Do you have a sprained ankle or broken ankle? Knowing the difference between the two is sometimes easier than others. The key thing to think about is whether you can bear any weight on your ankle. You won’t usually be able to do this if your ankle is broken. A minor sprain will be painful, but you might be able to limp on your ankle, even though keeping your weight off it and keeping it elevated is by far the best thing to do to begin with.
Sprains are graded in three types. These are simply called Grade 1, Grade 2 and Grade 3. The latter grade is the worst type of sprain you can have, and this involves a complete tear of the ligament, as it has stretched beyond its capacity to stay whole.
Is it a sprained ankle or broken ankle?
Since a severe tear of the ligament involves severe pain, almost immediate swelling and bruising, you never know whether it is a sprain or whether you have broken it. The symptoms are much the same for both, and you will also be unable to bear weight on the affected ankle.
In this case, you should visit your local A&E department to get your ankle x-rayed. This is the only way to determine whether you have suffered a sprain or a break. You might have felt something tear in your ankle when you fell, or suffered your accident, whereas a broken bone can sometimes be heard to snap. However, you can’t rely on either of these things to determine the nature of your injury.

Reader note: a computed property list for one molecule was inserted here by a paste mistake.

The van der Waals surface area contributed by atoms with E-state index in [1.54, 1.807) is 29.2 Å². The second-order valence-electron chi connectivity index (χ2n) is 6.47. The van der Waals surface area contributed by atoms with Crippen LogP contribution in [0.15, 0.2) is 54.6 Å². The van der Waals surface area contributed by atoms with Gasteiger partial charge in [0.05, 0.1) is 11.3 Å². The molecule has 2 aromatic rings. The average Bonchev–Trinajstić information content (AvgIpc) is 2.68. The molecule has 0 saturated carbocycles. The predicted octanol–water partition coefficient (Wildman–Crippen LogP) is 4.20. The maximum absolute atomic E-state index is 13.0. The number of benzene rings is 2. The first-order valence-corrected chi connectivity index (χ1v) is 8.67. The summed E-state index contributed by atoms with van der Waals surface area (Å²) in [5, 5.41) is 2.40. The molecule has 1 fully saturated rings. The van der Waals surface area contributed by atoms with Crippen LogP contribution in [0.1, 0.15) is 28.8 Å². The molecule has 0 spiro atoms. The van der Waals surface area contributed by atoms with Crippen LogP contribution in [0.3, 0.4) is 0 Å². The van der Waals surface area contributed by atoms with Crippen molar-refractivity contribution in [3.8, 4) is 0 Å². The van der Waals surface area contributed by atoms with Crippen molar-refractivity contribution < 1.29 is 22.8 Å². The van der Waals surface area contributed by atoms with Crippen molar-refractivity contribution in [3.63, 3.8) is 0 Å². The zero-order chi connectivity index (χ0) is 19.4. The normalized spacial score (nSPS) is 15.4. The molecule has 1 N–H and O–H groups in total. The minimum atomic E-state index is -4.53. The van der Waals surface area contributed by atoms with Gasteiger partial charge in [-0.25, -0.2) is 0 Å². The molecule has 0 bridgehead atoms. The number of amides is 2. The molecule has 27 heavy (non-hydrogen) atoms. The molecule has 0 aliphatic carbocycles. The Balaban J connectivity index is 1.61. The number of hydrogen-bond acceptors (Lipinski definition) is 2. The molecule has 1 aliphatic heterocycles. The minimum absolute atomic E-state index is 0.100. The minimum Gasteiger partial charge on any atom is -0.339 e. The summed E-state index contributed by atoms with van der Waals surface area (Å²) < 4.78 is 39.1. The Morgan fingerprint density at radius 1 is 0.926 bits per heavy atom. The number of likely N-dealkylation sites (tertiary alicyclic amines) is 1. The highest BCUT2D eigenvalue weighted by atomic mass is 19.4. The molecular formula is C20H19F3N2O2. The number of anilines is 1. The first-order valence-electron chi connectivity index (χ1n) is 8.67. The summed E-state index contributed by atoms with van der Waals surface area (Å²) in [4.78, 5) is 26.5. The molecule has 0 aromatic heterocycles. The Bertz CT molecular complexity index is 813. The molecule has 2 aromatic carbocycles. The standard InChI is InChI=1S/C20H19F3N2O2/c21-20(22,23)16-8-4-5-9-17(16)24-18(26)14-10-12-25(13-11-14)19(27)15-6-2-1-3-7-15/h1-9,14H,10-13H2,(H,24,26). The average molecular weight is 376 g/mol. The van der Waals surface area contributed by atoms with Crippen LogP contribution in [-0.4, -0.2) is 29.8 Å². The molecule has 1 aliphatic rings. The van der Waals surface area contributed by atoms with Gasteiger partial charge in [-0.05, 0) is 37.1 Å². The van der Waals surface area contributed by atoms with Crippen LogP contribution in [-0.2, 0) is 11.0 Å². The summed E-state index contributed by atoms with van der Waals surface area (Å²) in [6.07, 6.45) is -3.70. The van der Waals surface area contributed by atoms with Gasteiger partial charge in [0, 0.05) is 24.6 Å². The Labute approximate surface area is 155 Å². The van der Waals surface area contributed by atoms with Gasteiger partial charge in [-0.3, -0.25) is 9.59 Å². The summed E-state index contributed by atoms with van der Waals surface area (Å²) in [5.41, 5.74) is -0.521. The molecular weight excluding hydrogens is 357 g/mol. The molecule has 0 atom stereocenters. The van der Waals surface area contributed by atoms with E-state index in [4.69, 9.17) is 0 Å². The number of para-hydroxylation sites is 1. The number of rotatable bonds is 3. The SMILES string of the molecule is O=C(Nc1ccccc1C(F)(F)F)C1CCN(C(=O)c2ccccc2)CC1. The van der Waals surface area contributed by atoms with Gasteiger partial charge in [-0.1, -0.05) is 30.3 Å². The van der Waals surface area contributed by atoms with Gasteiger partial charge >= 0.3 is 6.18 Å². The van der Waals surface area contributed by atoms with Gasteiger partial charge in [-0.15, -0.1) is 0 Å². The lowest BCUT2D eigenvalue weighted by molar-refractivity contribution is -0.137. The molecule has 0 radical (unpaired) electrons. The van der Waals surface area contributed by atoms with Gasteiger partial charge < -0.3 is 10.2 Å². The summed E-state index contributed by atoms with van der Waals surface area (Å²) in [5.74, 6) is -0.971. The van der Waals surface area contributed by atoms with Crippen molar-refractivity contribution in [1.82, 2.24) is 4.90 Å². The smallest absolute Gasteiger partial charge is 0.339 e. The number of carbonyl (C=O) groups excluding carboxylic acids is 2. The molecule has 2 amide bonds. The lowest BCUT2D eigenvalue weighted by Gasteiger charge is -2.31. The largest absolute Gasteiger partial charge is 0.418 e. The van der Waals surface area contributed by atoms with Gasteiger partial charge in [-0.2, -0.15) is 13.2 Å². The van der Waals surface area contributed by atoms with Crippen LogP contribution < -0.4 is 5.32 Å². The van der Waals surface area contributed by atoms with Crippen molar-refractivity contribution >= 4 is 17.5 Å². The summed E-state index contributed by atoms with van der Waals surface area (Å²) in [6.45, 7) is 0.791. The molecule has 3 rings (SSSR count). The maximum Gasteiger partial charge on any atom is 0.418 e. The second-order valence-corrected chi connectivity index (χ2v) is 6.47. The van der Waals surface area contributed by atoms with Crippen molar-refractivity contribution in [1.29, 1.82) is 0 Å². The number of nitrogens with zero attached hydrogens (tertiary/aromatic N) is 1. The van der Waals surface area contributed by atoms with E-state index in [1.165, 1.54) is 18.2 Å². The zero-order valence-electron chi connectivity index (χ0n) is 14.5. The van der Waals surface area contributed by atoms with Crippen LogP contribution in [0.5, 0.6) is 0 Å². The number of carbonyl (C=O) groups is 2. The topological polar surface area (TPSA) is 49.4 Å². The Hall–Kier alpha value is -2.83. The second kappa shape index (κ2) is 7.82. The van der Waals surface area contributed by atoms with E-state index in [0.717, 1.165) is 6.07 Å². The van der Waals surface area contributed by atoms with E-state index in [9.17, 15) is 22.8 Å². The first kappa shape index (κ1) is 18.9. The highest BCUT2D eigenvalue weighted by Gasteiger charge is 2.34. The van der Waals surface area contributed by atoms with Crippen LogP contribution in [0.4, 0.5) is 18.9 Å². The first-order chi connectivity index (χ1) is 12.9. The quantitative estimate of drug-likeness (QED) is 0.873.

Could you make a compensation claim?
Do you suspect someone else was negligent and that’s why you suffered a sprained ankle or broken ankle to begin with? If so, it is wise to get some professional legal advice so you know whether you could make a claim or not.
This can be done easily today by calling 0800 689 0500 to reach the team working at Accident Advice Helpline. If you’re on a mobile, call us on 0333 500 0993 instead. When you call us, you can find out if a no-win, no-fee claim might be a possibility and if so, how much that claim could potentially be worth. Rely on over 16 years of experience when you call our team today for advice.
Date Published: February 22, 2017
Author: Rob Steen